The Ontario Court of Appeal has unanimously upheld the Ontario Superior Court decision of Justice Echlin in Brito v. Canac Kitchens. In doing so, the Court of Appeal has confirmed that an employer has significant risk when a former employee becomes disabled during the notice period, but after long-term disability (“LTD”) benefits have been discontinued. As background, Mr. Brito was 55 years old with 24 years of service. Canac Kitchens (“Canac”) paid him statutory minimum amounts on termination and maintained his LTD benefits for the 8-week notice period required under the Employment Standards Act, 2000. While Mr. Brito successfully secured alternate employment shortly after his termination, his new position did not include benefits or LTD coverage.
Unfortunately, Mr. Brito was diagnosed with cancer 16 months after the termination of his employment and he became totally disabled. Justice Echlin of the Superior Court determined that the reasonable notice period was 22 months. Since Mr. Brito became disabled during the reasonable notice period, compensation for lost LTD benefits was a central issue in the case. Justice Echlin held that Mr. Brito was entitled to be placed in the same position he would have been had the employer offered him 22 months of working notice. His Honour noted that the employer elected to only pay the minimum statutory amount and gambled that the employee would secure alternate employment and remain healthy. The employer lost this “gamble” when the employee became disabled 16 months after termination. It therefore was responsible for compensating Mr. Brito for his lost LTD benefit and became the “virtual” insurer.
Justice Echlin awarded the employee the following:
- $94,666 being the equivalent to 16 months' salary to the date of his disability (minus the statutory payments made by Canac and what he had earned from his new job);
- $9,078 for damages resulting from the loss of his short-term disability benefits;
- $146,723 for damages resulting from the loss of LTD benefits from the date of total disability to trial;
- $47,941 representing the present value of the remainder of the employee’s LTD benefit entitlement to his 65th birthday; and
- $15,000 for “ancillary” damages (which were really punitive damages aimed at punishing the company).
The Court of Appeal upheld Justice Echlin’s decision, with the exception of the $15,000 award for punitive damages. The trial judge’s reasons indicate that this award was based on what he characterized as “cavalier, harsh, malicious, reckless, outrageous and high-handed” conduct by the employer in its treatment of Mr. Brito on termination and during the litigation. However, the Court of Appeal found because Mr. Brito did not claim punitive damages in his statement of claim or otherwise request them, including at trial, Justice Echlin had no authority to award them. If punitive damages had been claimed, the Court of Appeal would likely have upheld Justice Echlin’s award. As such, punitive damages remain a risk for employers in cases where a loss of benefits is claimed.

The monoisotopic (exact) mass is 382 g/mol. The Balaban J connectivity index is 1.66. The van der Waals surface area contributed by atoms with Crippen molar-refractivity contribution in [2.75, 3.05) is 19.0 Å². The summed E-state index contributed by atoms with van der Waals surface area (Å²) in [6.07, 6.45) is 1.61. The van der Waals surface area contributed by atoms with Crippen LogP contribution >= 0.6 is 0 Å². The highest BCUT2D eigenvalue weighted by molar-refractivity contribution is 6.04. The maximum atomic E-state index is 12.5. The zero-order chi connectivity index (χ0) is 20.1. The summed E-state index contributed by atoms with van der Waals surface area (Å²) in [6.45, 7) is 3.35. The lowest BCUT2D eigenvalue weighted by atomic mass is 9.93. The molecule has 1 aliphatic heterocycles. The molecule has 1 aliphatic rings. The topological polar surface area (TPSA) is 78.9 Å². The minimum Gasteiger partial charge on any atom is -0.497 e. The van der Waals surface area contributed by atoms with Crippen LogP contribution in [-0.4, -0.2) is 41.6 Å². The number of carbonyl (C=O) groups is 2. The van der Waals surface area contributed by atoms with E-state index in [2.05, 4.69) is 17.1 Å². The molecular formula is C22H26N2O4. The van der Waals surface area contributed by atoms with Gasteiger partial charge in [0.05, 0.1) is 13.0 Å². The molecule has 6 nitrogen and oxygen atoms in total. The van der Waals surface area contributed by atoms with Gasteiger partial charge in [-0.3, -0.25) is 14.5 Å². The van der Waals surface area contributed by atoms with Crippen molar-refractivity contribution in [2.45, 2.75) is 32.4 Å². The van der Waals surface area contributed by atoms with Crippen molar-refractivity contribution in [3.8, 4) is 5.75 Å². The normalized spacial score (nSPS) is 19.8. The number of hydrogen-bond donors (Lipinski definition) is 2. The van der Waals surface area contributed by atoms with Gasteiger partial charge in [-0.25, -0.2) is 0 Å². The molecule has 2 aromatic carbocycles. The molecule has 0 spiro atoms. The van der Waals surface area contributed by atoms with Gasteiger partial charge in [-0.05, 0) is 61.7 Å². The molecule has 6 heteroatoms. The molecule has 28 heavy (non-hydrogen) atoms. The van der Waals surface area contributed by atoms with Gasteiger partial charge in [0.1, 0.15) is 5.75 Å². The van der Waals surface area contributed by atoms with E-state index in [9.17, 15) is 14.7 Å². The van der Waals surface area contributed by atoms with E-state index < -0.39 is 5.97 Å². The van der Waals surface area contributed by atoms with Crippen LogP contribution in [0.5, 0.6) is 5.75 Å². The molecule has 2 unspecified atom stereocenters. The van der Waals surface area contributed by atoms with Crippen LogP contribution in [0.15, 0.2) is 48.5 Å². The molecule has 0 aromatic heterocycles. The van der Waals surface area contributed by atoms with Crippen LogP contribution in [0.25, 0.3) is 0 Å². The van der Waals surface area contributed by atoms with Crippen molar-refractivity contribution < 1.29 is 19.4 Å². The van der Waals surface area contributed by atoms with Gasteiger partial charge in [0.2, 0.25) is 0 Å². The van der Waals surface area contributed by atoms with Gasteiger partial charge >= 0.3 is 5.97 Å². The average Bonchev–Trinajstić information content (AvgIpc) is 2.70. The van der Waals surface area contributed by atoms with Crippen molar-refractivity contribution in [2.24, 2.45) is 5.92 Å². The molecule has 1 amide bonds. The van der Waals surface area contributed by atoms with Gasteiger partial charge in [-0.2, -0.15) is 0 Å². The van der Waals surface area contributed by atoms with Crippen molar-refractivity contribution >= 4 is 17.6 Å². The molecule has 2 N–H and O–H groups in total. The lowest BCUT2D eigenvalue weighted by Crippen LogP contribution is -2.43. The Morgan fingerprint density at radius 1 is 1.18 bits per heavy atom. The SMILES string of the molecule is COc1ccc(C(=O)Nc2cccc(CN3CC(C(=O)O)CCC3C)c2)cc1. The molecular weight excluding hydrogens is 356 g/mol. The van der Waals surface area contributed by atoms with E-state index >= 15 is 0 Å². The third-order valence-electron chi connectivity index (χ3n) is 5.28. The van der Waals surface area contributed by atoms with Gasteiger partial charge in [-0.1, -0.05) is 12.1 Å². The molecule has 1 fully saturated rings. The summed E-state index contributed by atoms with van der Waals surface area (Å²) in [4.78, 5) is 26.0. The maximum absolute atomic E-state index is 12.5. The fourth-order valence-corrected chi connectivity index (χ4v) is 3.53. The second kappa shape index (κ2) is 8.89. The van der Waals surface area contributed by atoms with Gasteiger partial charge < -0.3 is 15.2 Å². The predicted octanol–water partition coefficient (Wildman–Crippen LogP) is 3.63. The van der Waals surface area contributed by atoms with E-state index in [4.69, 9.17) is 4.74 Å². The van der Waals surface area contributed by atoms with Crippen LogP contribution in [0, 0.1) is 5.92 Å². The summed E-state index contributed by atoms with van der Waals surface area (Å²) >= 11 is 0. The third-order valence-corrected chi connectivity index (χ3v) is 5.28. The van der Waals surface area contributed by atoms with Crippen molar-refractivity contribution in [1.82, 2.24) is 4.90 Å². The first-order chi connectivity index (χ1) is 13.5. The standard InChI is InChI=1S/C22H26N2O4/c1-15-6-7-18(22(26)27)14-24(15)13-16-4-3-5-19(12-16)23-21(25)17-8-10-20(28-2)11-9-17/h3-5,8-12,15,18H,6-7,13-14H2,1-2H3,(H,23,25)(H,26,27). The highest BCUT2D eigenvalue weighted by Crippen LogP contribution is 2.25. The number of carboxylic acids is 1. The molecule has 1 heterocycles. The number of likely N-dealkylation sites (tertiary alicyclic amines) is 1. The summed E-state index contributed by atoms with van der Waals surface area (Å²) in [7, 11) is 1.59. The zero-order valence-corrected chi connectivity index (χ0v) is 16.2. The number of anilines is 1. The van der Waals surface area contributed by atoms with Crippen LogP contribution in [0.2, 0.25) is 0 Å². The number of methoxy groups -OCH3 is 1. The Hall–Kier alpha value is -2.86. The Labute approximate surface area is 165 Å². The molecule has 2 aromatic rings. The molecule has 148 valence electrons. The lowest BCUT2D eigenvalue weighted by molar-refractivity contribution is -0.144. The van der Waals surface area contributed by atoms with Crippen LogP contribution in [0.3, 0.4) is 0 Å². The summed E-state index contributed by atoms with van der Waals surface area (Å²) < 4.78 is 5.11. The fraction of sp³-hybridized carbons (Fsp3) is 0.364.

In addition to the amount and nature of damages, an issue on Appeal was whether or not Mr. Brito had sufficiently proven that he was totally disabled for the purposes of the LTD plan language. The Court of Appeal found that he did so and as such had no duty to mitigate his damages by participating in LTD plan related job re-training or seeking new employment.
Given this decision, employers are exposed to significant liability if a departing employee who had LTD coverage during the period of employment becomes disabled before the end of the reasonable notice period and he or she has not executed a Release. In Ontario LTD coverage is legislatively extended though to the end of the statutory notice period. This is not the case in other jurisdictions in Canada. LTD providers typically will not extend benefits past a period of active employment, unless legislatively required to do so.
Employers are encouraged to consider using employment contracts to limit the duration of entitlement to LTD benefits to conform with their plan specifications or, alternatively, to purchase private LTD insurance for an employee for the duration of the notice period. However, it should be noted that purchasing LTD coverage for this limited period can be significantly more expensive than the cost of an employer’s existing Group LTD plan. Case Citation: Brito v. Canac Kitchens, 2012 ONCA 61 (CanLII)
M. Christine O’Donohue prepared initial October 11, 2011 communique